I think from my position at Polk Vision for four years, as the executive director — we had a broadband team, which is part of the infrastructure team — it should probably be a public and private partnership, utilizing Lakeland’s assets. It is an expensive venture for everybody. So the onus of what that cost is, would be important for us to know as citizens and residents.
If it’s strictly on the businesses who are accessing it, or if it will be assessed universally across the board to all the taxpayers.
So I think that cost is imperative to know up front, we have a feasibility study that’s happening right now with Magellan, to help build that out and see what it literally would be. The private industry at the moment doesn’t see the market value, I don’t think, in developing broadband. So this is probably will have to have a stake in the game. It’s a it’s a complicated issue, I would like to see small business access it but I think we have to look at the cost.
The biggest mistake made by city government in the last four years was …
I think that we need to be more collaborative in our work and more customer friendly, I think that it segmented and siloed which is typical of government and I am a conservative, I like smaller government. So there’s not one mistake I would point to, I would just think of better efficiencies.
How could the City Commission have better handled the Confederate monument issue?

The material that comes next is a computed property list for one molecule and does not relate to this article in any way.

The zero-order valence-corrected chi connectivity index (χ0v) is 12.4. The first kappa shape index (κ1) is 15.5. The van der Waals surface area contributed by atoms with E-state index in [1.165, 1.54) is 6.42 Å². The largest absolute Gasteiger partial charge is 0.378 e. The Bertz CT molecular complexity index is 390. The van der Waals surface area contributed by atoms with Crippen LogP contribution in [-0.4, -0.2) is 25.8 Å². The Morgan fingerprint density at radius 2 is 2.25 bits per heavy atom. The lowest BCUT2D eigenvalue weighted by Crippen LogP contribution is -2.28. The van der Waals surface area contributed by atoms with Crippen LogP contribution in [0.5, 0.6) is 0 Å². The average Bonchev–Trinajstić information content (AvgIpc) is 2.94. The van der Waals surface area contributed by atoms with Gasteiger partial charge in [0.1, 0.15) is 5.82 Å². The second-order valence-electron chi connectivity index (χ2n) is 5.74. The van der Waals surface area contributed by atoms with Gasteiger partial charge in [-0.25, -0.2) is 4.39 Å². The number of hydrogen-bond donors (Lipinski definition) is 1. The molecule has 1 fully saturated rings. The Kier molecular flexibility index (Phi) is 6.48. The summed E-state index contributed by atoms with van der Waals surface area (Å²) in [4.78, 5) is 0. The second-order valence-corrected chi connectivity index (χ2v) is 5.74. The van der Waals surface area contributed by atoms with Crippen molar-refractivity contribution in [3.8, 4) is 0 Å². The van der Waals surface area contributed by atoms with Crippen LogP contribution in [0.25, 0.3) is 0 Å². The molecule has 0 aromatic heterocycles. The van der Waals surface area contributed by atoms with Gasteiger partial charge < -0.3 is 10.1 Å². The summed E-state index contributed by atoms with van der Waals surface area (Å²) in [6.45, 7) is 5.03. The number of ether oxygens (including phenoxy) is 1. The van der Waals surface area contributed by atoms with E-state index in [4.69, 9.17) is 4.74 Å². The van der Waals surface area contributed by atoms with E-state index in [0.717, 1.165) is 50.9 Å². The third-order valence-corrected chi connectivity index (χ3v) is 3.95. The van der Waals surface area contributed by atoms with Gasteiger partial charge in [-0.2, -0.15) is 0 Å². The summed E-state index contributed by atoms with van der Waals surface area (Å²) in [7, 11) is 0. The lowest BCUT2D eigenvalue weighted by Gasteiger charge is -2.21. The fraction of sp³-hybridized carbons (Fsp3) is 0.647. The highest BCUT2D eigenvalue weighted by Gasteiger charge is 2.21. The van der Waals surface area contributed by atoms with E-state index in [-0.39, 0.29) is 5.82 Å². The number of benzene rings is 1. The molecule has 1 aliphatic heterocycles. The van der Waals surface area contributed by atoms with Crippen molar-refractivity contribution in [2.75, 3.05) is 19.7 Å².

I’m disappointed in the way that that was handled universally. It’s something that I don’t agree with the appropriation of the red light dollars going to move that. However, I think the way they could have handled it better was having the disparate groups sit together around a table and not be so emotional but come to an agreement collectively on the best case scenario for that. I think we often are yelling at each other so much that it’s really on the City Commission to bring those parties together and have civil discourse to decide what’s the best for Lakeland.
Where are you most likely to be seen on a Saturday morning?
Typically on my back porch with a cup of coffee.
What distinguishes you from the other two candidates?
With my role at Polk Vision, and in starting the Randy Roberts Foundation, which really impacts youth locally, I feel like I have an understanding of the complications of the city and how we affect our residents and how to navigate that system. I think that I’m a very good listener. I like hearing opposing opinions. I’m also very patient and I think that when you’re working in an environment like this, you have to be patient. It’s easy to get into the weeds over topics and spout out facts on one side or the other. But I think it’s really difficult to hone in on some of the issues that are facing our city like broadband.
What’s your assessment of the other two?
I think anybody who sticks their neck out to run should be respected. It’s a difficult choice to be a candidate for any elected seat. So I respect the fact that they have thrown their hat in the ring. I think I’m the best candidate because I am smart. I’ve given back to my community. I’ve sat a lot of boards in the community and really gotten my hands dirty. And I feel like that sets me apart from the other two.
When I go to a coffee shop or a bar, I order…
At a coffee shop I have a latte, and at a bar, usually white wine.
The city Communications Department recorded interviews with all three candidates. Here’s the one with Sara Roberts McCarley: